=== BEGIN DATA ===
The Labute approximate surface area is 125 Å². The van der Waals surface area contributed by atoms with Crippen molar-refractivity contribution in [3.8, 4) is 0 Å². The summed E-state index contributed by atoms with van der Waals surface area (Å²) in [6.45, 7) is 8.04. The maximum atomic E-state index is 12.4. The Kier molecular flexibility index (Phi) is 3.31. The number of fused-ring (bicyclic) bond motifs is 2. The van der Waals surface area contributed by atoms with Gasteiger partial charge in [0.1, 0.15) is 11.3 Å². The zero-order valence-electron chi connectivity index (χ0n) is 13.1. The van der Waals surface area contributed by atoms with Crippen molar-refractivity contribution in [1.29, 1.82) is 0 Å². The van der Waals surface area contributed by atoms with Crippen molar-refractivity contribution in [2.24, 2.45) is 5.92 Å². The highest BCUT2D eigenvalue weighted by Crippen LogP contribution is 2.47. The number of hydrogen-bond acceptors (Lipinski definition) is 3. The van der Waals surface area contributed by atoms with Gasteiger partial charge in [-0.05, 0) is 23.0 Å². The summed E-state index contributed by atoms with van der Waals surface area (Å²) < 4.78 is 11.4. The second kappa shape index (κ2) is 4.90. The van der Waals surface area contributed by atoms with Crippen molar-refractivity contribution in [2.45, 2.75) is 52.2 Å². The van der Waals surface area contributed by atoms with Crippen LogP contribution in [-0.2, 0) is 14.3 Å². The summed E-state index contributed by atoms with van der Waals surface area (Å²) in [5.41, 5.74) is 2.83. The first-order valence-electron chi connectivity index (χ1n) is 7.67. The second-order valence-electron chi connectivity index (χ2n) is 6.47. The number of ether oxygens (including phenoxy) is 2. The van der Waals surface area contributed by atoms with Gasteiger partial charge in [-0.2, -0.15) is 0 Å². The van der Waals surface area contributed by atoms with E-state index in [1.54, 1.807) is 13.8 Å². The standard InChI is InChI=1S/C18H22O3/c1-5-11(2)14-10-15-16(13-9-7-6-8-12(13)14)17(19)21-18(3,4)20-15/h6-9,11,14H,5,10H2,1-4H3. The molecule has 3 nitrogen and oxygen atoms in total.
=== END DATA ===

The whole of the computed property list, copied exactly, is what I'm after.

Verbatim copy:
The Labute approximate surface area is 125 Å². The van der Waals surface area contributed by atoms with Crippen molar-refractivity contribution in [3.8, 4) is 0 Å². The summed E-state index contributed by atoms with van der Waals surface area (Å²) in [6.45, 7) is 8.04. The maximum atomic E-state index is 12.4. The Kier molecular flexibility index (Phi) is 3.31. The number of fused-ring (bicyclic) bond motifs is 2. The van der Waals surface area contributed by atoms with Gasteiger partial charge in [0.1, 0.15) is 11.3 Å². The zero-order valence-electron chi connectivity index (χ0n) is 13.1. The van der Waals surface area contributed by atoms with Crippen molar-refractivity contribution in [1.29, 1.82) is 0 Å². The van der Waals surface area contributed by atoms with Crippen molar-refractivity contribution in [2.24, 2.45) is 5.92 Å². The highest BCUT2D eigenvalue weighted by Crippen LogP contribution is 2.47. The number of hydrogen-bond acceptors (Lipinski definition) is 3. The van der Waals surface area contributed by atoms with Gasteiger partial charge in [-0.05, 0) is 23.0 Å². The summed E-state index contributed by atoms with van der Waals surface area (Å²) < 4.78 is 11.4. The second kappa shape index (κ2) is 4.90. The van der Waals surface area contributed by atoms with Crippen molar-refractivity contribution in [2.45, 2.75) is 52.2 Å². The van der Waals surface area contributed by atoms with Crippen LogP contribution in [-0.2, 0) is 14.3 Å². The summed E-state index contributed by atoms with van der Waals surface area (Å²) in [5.41, 5.74) is 2.83. The first-order valence-electron chi connectivity index (χ1n) is 7.67. The second-order valence-electron chi connectivity index (χ2n) is 6.47. The number of ether oxygens (including phenoxy) is 2. The van der Waals surface area contributed by atoms with Gasteiger partial charge in [-0.2, -0.15) is 0 Å². The van der Waals surface area contributed by atoms with E-state index in [1.54, 1.807) is 13.8 Å². The standard InChI is InChI=1S/C18H22O3/c1-5-11(2)14-10-15-16(13-9-7-6-8-12(13)14)17(19)21-18(3,4)20-15/h6-9,11,14H,5,10H2,1-4H3. The molecule has 3 nitrogen and oxygen atoms in total.